Bridgestone Motorsport Canadian Grand Prix Preview Bridgestone takes in the first of two back-to-back North American rounds of the FIA Formula One World Championship with the 38th running of the Grand Prix du Canada. Bridgestone Potenza tyres...
Bridgestone Motorsport Canadian Grand Prix Preview
Bridgestone takes in the first of two back-to-back North American rounds of the FIA Formula One World Championship with the 38th running of the Grand Prix du Canada. Bridgestone Potenza tyres of the soft and super soft compound specifications will be used at the 4.36 km Circuit de Gilles Villeneuve on the Isle Notre Dame in Montreal.
The circuit provides a tough challenge over the 70 lap race and the layout is one where heavy braking is experienced as high speed sections mingle with tight hairpins and slow corners. The last corner in particular has caused drivers trouble in the past and has something of a history for claiming the cars of world champions.
Heavy braking means the Potenzas will face higher than normal heat levels during the event. The event is followed by the United States Grand Prix a week later where the medium and soft compound Potenzas will be used.
Q&A Kees van de Grint, Bridgestone Motorsport Head of Track Engineering Operations:
How much of a challenge are the two North American races?
"Logistics-wise the two North American races are a challenge because first of all we need to ship all the tyres and equipment there. The fitting kit for Canada was shipped from Australia whilst the kit for the USA was shipped from Malaysia. Obviously we don't have the usual facilities as we do on the short haul. It's a big organisational operation but fortunately we have a lot of good people who manage that so we always have the right equipment available. We're not improvising when we get there, but it is different. For example, in Canada the tyre fitting area is on a temporary pontoon over the lake."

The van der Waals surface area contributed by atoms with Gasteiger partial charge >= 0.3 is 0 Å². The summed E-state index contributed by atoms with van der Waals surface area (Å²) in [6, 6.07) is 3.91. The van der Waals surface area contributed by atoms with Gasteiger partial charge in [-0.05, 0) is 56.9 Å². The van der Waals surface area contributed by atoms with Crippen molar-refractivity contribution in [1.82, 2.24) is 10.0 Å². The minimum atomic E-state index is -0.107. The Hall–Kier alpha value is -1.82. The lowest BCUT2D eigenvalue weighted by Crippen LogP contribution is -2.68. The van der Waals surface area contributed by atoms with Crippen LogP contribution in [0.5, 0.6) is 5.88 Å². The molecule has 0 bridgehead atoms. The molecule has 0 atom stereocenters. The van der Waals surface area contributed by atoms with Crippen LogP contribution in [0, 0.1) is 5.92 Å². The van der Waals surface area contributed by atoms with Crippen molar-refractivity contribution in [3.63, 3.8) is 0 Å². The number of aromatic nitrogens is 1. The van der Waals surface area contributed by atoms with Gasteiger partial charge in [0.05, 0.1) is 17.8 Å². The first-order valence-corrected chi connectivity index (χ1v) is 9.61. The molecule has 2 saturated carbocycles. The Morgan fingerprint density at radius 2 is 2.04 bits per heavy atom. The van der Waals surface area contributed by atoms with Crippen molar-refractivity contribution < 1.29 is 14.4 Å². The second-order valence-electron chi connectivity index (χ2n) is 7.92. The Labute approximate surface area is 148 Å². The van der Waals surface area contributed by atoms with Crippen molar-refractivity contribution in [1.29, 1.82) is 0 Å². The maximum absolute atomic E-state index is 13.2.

What are the challenges of the Circuit du Gilles Villeneuve? "It is a big challenge for the teams as the brakes suffer a lot. There's a lot of heat generated and because of this we can also expect high temperatures in the tyres. Similar to Monte Carlo, being more or less a street circuit, Montreal is not used many times so it's very dusty and very slippery, which is why we've opted for the soft and super soft compounds. It will be a bit of a challenge to make the tyres survive on this track, especially at the beginning of the weekend with the high speeds and the expected high temperatures."